‘Sala­cious head­lines’ threat­en­ing tourism sec­tor

Jamaica Gleaner - - FRONT PAGE - Janet Sil­vera Gleaner Writer janet.sil­vera@glean­erjm.com

MIN­IS­TER OF Tourism Ed­mund Bartlett says Ja­maica is at a del­i­cate cross­road where the me­dia will have to de­cide whether a cul­ture of “read while you bleed” should take prece­dence over the na­tional good.

In a Gleaner in­ter­view yes­ter­day, Bartlett noted that while the me­dia are there to en­sure that the pub­lic’s right to know is al­ways held in high re­gard, they should guard against sac­ri­fic­ing the coun­try’s num­ber one bread­win­ner on the al­tar of “sala­cious head­lines”.

“The me­dia are there to en­sure we have ad­e­quate checks and bal­ances to guard against Gov­ern­ment’s ex­cess and that the in­ter­est of the pub­lic is pro­tected at all times,” the tourism min­is­ter pointed out.

“How­ever, in a Third World coun­try like Ja­maica where tourism con­tin­ues to be the real en­gine of growth, it is not un­rea­son­able to ex­pect the me­dia to be a re­spon­si­ble part­ner where there is a bal­ance as it re­lates to how crime is cov­ered and the type of de­scrip­tive lan­guage that is used to high­light the prob­lem.”

Bartlett noted that in other ju­ris­dic­tions where crime is also a huge prob­lem, the me­dia there tend to be more con­ser­va­tive in their cov­er­age.

NOT MUZ­ZLING THE PRESS

“What I am say­ing, and I re­ally don’t want my com­ments to be mis­con­strued where it comes across as if I am try­ing to muz­zle the press or I am try­ing to pre­vent the me­dia from car­ry­ing out its du­ties ... , no, not at all,” he stressed.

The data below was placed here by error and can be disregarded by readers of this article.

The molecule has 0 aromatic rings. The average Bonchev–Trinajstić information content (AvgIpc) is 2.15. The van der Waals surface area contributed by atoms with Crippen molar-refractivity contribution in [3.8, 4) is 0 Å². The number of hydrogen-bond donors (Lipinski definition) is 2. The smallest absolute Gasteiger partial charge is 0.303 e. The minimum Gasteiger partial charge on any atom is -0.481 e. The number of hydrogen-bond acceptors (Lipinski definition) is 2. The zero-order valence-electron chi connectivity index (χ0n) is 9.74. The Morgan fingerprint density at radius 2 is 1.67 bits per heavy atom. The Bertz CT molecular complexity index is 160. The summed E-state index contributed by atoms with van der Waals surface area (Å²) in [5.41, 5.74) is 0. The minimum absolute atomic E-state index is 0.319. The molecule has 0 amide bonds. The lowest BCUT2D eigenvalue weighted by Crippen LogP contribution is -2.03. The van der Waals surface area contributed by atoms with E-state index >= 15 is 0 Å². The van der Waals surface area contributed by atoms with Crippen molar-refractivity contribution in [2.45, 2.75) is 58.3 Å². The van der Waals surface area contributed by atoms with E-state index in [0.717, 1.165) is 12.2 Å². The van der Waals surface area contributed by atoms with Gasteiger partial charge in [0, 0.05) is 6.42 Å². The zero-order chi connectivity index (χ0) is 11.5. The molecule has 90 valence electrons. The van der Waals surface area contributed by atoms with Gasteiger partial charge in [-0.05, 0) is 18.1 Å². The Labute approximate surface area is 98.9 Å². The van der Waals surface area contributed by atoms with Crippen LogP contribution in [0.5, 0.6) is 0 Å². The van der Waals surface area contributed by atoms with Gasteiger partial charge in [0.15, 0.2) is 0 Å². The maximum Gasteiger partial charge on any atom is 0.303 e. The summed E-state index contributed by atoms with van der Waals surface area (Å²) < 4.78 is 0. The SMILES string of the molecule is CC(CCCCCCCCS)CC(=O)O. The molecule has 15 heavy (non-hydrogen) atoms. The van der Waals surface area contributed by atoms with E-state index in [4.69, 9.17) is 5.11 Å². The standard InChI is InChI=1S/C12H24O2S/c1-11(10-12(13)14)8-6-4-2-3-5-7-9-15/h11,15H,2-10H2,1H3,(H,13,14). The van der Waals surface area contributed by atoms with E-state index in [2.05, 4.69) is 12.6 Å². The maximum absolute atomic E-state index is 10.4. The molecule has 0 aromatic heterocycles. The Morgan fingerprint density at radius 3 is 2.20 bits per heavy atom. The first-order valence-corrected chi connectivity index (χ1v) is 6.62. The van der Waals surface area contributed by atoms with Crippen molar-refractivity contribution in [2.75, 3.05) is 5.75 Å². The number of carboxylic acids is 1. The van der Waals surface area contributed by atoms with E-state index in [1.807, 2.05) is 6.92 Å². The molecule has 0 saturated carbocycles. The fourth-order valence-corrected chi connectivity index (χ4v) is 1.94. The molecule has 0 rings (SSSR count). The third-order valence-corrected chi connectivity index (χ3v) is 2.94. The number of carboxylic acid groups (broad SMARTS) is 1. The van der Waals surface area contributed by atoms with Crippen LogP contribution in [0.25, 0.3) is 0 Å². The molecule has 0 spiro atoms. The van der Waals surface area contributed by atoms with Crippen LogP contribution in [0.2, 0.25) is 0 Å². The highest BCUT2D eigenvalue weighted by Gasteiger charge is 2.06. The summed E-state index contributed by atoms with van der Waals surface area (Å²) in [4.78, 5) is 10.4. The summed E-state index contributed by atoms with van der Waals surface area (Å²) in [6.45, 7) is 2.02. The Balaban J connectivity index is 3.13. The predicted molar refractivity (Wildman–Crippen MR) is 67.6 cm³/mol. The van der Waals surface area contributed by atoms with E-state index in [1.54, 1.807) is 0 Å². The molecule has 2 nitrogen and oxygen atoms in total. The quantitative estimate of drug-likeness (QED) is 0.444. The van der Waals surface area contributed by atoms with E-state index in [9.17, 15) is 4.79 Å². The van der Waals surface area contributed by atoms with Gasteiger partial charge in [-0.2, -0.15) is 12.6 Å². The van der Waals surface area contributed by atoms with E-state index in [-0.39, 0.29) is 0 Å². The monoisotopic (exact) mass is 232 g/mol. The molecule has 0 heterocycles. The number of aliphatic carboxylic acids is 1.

The tourism min­is­ter fur­ther noted that in Novem­ber, when the “eyes of the world” will be on Ja­maica for what is be­ing billed as the big­gest tourism con­fer­ence to be staged in the Caribbean, “the stakes could never be higher.

“Ja­maica will be host­ing the United Na­tions World Tourism Con­fer­ence where al­ready we have 47 coun­tries reg­is­tered to be here,” he ex­plained. “Are we go­ing to scare them away as well as the 150-plus tourism min­is­ters of the world who are slated to be here?”

Bartlett ad­mit­ted that the ul­ti­mate re­spon­si­bil­ity lay with the Gov­ern­ment in deal­ing with the crime sit­u­a­tion, not­ing that poli­cies will have to be put in place to tackle the prob­lem once and for all.

BARTLETT

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